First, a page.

Like the Maurice Talvande, Count de Mauny Talvande at Taprobane Island, the impetus for much of their work was the desire to create private arcadias within it.[11] Bawa's architecture is at one with the land: inside and outside blend seamlessly, and it is designed for the maximum pleasure of its inhabitants. He was influenced by colonial and traditional Ceylonese architecture, and the role of water in it, but rejected both the idea of regionalism and the imposition of preconceived forms onto a site.[12]

"Bawa's portfolio of work included religious, social, cultural, educational, governmental, commercial and residential buildings, and in each of these areas he established a canon of new prototypes. Early experiments in what was known as tropical modernism were tempered by a growing interest in the traditional architecture and building materials of Sri Lanka.

This led to the development of an architecture that was a blend of both modern and traditional, of east and west, of formal and picturesque, that broke down the barriers between inside and outside, between building and landscape, and that offered a blueprint for new ways to live and work in a tropical city."[13]

Plesner left the island in 1967.[14] Bawa became an Associate of the Sri Lanka Institute of Architects in 1960. An ensuing close association with a coterie of like-minded artists and designers, including Ena de Silva, Barbara Sansoni and Laki Senanayake, produced a new awareness of indigenous materials and crafts, leading to a post-colonial renaissance of culture.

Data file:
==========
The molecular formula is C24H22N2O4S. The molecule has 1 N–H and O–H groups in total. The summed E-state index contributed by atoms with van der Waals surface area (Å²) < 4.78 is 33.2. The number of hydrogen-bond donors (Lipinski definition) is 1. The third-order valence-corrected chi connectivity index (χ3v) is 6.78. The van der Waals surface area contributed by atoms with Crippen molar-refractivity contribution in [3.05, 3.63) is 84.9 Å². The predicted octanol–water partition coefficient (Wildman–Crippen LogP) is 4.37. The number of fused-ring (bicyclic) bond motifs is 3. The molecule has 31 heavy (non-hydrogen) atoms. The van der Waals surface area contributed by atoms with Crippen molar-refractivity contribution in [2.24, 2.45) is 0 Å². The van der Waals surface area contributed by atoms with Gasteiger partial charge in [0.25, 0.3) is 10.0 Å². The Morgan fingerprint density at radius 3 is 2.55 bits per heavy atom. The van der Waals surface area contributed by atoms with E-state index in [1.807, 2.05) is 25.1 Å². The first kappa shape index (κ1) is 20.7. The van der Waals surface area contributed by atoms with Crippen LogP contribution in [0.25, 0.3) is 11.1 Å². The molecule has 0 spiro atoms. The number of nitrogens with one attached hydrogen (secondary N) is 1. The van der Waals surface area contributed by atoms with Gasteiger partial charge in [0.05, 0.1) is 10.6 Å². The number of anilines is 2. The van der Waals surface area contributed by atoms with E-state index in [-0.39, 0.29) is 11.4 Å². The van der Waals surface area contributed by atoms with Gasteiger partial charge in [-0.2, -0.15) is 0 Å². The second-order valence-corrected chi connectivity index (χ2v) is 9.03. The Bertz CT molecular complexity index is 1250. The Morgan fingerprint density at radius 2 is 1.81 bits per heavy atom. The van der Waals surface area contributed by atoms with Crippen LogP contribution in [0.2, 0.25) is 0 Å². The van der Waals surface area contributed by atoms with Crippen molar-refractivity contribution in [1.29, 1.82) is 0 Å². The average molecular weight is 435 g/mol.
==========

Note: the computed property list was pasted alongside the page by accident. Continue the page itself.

Geoffrey Bawa influenced a generation of architects in Sri Lanka after him, but his legacy was also embraced in Asia and around the world. He has influenced many architects worldwide including Singapore-based Australian architect Kerry Hill.[15]

List of works[edit]

Geoffrey Bawa's work was mainly in Sri Lanka, but included several other countries as well: nine times in India, three times in Indonesia, twice in Mauritius and once in Japan, Pakistan, Fiji, Egypt and Singapore. His works include houses, hotels, schools, clubs, offices and government buildings, most notably the Sri Lankan Parliament Building.[10] Today, the Gallery Café on Paradise Road in Colombo is located in Bawa's former office building.[16]